The night in hell and “Recipe of happiness” in practice. The bike in Oasis and homeless international. To build a house and lies of a pastor-“aborigine”.
In the morning I come to the orphanage “ Oasis of Hope” and to my great joy I see there some of those who were on the street with me yesterday. They play soccer which is so popular here. I give some balls brought by Steve from California to the Principle Jeff. The group of teens is marching ahead with a minister from Oasis. It looks like our Royal Rangers. Kind of Christian version of boy scouts.
I am asking a traditional question if they have a bike in the orphanage and getting a negative answer I give them the one as a gift from “Pilgrim” to our swore brothers – former street kids from African “Oasis”. I have a huge desire to shout on this occasion something international, something like “Street kids of all countries unite!”
I come back to the basis where Steve introduces to me a young man living in Kipsongo slum where I stirred my soul so much that fell into depressive state. Samuel is one of activists there, under his leadership there in the horrible, criminal, drunk and hungry, and as it seems, hopeless place though intimidate but still good changes take place. So he as much as he can and correspondently if there is money for that demolishes the garbage pile tent and builds small clay barns within one – two days with slate on their roofs which are more rain and wind proof. I make a decision to build one of such houses from “Republic “Pilgrim”. Steve finances the second one. The work must be done within 2 days and it will be started right in the afternoon as soon as wood and slate have been bought.
The idea to spend night in this hell comes to me quite spontaneously growing from Steve’s joke into idée fixe. I clearly feel the necessity to try this life of African social underground as much a sit is possible for me “Muzungu”. My firm believes about Christ’s recipe of happiness impact me here a lot. For years God has been teaching me that to be happy you need to go towards pain, sorrow and people’s sufferings with Christ in heart, mouth and actions.
Steve, with a smile, supports the idea stating that he knew it: it was evident it would end with such an idea in my case. But as a skilled African missionary he gives strict safety instructions and takes guarantees from Samuel that he would protect me there.
Having packed properly under the strict guidance of Steve who turned from pastor into caring father I start to spend night to Kipsongo.
The news that “Muzungu” is going to spend night with them has been immediately spread around the slum; the interest to this unordinary event is, to put it mildly, increased. Children and grown ups crawling out of their ugly garbage pile tents watch me with interest. Little kids, regardless of the demands of adults to leave me alone, gather around me trying to attract my attention. I am watching the process of building 2 clay barns (300$ for one) sponsored by us. It goes well and tomorrow they can have a house warming party. I chat with the guys who accepted me into their dwelling up to late night. Two of them are former street kids; one is crippled former toxic addict, whose childhood was drugged. One more fellow I was talking to is married He’s got a pregnant woman here at the slum and 2 little kids. Nobody has a job. No one knows how they survive. They are hungry all the time. When asked why you don’t move to a city they laugh… and reply that none of them have papers, money necessary for that. The majority of them have no certificate of birth. To restore the documents costs much and it looks like for them to be officially registered in the world is not about to happen. Nevertheless all my familiars here attend church and at their slum they sing psalms at night with a great pleasure.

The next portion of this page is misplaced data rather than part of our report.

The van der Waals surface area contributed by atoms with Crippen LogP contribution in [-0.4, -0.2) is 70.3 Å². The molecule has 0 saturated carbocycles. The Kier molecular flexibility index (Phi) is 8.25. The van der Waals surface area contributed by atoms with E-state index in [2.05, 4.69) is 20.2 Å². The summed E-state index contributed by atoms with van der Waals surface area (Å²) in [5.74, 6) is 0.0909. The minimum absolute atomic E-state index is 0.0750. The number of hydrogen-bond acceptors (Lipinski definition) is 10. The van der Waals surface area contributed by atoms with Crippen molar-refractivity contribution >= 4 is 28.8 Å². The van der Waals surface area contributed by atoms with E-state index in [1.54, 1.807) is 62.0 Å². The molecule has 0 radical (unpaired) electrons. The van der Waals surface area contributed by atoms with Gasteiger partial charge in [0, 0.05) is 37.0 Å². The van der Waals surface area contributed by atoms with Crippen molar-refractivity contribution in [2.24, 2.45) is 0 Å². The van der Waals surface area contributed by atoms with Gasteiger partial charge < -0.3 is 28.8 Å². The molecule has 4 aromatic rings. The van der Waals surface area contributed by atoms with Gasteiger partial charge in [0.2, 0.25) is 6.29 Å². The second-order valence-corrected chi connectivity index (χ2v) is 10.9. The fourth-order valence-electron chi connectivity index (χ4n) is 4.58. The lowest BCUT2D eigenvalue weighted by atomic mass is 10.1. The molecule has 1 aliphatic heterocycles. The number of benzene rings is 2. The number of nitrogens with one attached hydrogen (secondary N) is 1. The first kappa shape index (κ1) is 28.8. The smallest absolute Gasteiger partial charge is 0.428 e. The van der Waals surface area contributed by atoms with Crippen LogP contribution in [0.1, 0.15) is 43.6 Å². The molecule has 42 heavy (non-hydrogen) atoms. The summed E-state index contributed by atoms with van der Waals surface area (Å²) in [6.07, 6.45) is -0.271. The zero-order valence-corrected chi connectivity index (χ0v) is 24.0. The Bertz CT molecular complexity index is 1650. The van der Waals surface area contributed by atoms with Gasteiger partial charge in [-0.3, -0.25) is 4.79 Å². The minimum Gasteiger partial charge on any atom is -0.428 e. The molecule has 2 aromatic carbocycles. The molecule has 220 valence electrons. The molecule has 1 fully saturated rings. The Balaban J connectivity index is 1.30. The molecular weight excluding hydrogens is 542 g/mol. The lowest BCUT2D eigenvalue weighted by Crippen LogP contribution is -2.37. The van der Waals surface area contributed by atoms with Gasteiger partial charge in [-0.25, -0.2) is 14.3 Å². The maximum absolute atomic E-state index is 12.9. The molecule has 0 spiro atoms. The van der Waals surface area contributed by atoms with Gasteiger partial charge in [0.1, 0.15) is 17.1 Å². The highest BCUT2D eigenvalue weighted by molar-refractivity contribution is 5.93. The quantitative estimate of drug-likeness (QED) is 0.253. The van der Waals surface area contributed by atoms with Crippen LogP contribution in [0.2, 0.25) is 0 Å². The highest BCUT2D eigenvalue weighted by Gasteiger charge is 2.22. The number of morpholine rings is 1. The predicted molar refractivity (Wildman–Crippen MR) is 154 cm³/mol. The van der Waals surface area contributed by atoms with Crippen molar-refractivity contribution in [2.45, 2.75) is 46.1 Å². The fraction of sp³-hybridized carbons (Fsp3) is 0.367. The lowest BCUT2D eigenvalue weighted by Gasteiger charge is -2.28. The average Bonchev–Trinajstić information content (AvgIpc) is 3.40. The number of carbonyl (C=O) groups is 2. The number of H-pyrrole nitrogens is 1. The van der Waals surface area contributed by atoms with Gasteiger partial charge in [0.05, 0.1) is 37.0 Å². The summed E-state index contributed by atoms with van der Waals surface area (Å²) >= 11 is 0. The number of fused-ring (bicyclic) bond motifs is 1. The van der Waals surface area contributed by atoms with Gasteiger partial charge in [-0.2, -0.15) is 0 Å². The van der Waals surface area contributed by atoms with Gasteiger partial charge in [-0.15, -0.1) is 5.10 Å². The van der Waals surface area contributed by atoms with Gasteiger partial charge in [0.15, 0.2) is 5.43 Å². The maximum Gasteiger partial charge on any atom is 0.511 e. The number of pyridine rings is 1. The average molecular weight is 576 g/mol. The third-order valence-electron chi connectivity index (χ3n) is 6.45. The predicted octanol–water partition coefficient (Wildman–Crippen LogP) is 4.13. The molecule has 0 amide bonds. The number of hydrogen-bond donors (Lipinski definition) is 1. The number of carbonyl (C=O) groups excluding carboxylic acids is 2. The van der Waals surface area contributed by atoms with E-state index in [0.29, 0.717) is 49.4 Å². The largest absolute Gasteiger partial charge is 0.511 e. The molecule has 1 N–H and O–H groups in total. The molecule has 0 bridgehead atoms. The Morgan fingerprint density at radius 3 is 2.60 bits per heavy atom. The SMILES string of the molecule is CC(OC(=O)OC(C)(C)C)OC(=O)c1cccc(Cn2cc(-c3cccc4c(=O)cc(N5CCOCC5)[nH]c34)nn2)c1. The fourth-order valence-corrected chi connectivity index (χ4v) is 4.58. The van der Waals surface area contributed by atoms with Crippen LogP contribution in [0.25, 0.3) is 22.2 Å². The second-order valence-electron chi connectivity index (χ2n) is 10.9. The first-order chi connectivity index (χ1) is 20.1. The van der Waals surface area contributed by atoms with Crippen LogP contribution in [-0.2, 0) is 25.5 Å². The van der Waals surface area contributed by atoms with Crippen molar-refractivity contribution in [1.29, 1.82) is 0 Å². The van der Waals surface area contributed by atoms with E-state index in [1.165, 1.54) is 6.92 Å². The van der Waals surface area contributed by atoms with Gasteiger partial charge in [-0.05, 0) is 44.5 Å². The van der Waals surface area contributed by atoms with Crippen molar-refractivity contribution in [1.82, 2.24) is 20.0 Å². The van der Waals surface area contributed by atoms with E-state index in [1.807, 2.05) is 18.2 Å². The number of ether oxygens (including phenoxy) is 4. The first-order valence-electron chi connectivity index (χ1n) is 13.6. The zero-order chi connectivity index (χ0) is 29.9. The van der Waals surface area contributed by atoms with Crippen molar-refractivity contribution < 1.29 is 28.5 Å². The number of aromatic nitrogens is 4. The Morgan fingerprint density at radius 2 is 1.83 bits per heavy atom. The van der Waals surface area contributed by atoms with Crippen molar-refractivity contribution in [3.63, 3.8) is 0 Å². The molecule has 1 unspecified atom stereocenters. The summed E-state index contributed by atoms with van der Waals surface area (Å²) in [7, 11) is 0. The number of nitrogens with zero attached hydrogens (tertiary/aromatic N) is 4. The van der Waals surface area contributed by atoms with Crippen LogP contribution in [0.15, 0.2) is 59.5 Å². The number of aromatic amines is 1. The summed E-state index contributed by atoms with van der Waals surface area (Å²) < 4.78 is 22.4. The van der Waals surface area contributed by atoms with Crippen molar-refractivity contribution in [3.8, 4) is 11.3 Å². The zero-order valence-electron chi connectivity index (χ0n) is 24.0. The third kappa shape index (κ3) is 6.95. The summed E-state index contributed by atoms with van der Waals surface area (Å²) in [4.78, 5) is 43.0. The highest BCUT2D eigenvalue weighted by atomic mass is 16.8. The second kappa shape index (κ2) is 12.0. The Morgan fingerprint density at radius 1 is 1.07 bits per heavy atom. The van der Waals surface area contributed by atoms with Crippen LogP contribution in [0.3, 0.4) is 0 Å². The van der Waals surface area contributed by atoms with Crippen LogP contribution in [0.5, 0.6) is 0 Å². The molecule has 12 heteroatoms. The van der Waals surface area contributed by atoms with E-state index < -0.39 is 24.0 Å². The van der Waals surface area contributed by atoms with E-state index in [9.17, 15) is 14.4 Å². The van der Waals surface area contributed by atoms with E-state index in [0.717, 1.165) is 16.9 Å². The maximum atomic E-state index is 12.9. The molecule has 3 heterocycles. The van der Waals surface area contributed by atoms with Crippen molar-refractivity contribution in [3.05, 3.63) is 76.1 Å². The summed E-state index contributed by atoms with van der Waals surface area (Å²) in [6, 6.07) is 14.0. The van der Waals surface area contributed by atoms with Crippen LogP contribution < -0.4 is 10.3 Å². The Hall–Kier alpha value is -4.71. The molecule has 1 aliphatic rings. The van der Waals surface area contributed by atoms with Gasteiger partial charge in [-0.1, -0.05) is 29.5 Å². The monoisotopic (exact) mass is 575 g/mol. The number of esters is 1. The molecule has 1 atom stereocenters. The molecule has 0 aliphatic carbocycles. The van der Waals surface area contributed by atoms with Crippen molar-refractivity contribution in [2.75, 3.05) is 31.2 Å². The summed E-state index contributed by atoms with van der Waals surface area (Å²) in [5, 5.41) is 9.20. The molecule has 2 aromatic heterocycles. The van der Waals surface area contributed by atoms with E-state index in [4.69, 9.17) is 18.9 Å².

It gets dark fast moreover in the “settlement” there’s no electricity. Samuel, having found somewhere several wooden sticks tries to make a fire. He cuts a plastic tin for that. To set it on fire he is dripping melting plastic on the sticks and it smells bad.
The night is coming closer and because of the emotional overload I start to fall into nap. They make the bed for me in a royal manner: Steve gave a mattress and a blanket so that I can sleep comfortably in the mid of a horror. I refuse to try the food cooked their telling lies that I am not hungry. In reality I just can’t eat anything in such conditions. The bad smell of this place penetrates everything and you feel bad not only morally but physically as well in such a sticky atmosphere.
I am falling asleep listening to the prayers and Christian songs of my new familiars “in Christ” at the slum Kipsongo. Lord, aren’t you really here at the equatorial slum? The sensations are disgusting. But nevertheless I say to all who gathered around our tent “Usiku Meima!” (Good night!)